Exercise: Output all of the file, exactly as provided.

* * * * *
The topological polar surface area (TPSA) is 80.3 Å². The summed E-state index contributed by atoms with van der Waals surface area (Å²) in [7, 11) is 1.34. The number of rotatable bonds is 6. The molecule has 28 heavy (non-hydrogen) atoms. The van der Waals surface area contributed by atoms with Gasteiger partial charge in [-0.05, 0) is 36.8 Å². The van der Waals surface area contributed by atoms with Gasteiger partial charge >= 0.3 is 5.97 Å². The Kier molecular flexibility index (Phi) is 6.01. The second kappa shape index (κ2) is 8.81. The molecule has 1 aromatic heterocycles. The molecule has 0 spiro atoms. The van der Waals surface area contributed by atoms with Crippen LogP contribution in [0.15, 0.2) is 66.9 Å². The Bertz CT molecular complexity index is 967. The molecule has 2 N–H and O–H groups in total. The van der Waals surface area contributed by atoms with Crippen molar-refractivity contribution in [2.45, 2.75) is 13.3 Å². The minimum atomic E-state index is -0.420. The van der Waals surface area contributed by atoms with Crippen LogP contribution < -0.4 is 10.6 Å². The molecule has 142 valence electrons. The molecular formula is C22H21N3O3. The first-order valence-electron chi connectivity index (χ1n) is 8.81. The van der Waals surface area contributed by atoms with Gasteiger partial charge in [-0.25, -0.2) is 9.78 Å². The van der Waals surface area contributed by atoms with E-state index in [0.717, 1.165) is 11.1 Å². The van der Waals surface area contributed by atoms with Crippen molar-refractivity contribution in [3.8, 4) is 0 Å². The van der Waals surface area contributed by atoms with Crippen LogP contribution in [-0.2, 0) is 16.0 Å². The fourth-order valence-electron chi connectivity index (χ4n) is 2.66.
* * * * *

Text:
The topological polar surface area (TPSA) is 80.3 Å². The summed E-state index contributed by atoms with van der Waals surface area (Å²) in [7, 11) is 1.34. The number of rotatable bonds is 6. The molecule has 28 heavy (non-hydrogen) atoms. The van der Waals surface area contributed by atoms with Gasteiger partial charge in [-0.05, 0) is 36.8 Å². The van der Waals surface area contributed by atoms with Gasteiger partial charge >= 0.3 is 5.97 Å². The Kier molecular flexibility index (Phi) is 6.01. The second kappa shape index (κ2) is 8.81. The molecule has 1 aromatic heterocycles. The molecule has 0 spiro atoms. The van der Waals surface area contributed by atoms with Crippen LogP contribution in [0.15, 0.2) is 66.9 Å². The Bertz CT molecular complexity index is 967. The molecule has 2 N–H and O–H groups in total. The van der Waals surface area contributed by atoms with Crippen molar-refractivity contribution in [2.45, 2.75) is 13.3 Å². The minimum atomic E-state index is -0.420. The van der Waals surface area contributed by atoms with Crippen LogP contribution < -0.4 is 10.6 Å². The molecule has 142 valence electrons. The molecular formula is C22H21N3O3. The first-order valence-electron chi connectivity index (χ1n) is 8.81. The van der Waals surface area contributed by atoms with Gasteiger partial charge in [-0.25, -0.2) is 9.78 Å². The van der Waals surface area contributed by atoms with E-state index in [0.717, 1.165) is 11.1 Å². The van der Waals surface area contributed by atoms with Crippen molar-refractivity contribution in [3.8, 4) is 0 Å². The van der Waals surface area contributed by atoms with Crippen LogP contribution in [-0.2, 0) is 16.0 Å². The fourth-order valence-electron chi connectivity index (χ4n) is 2.66.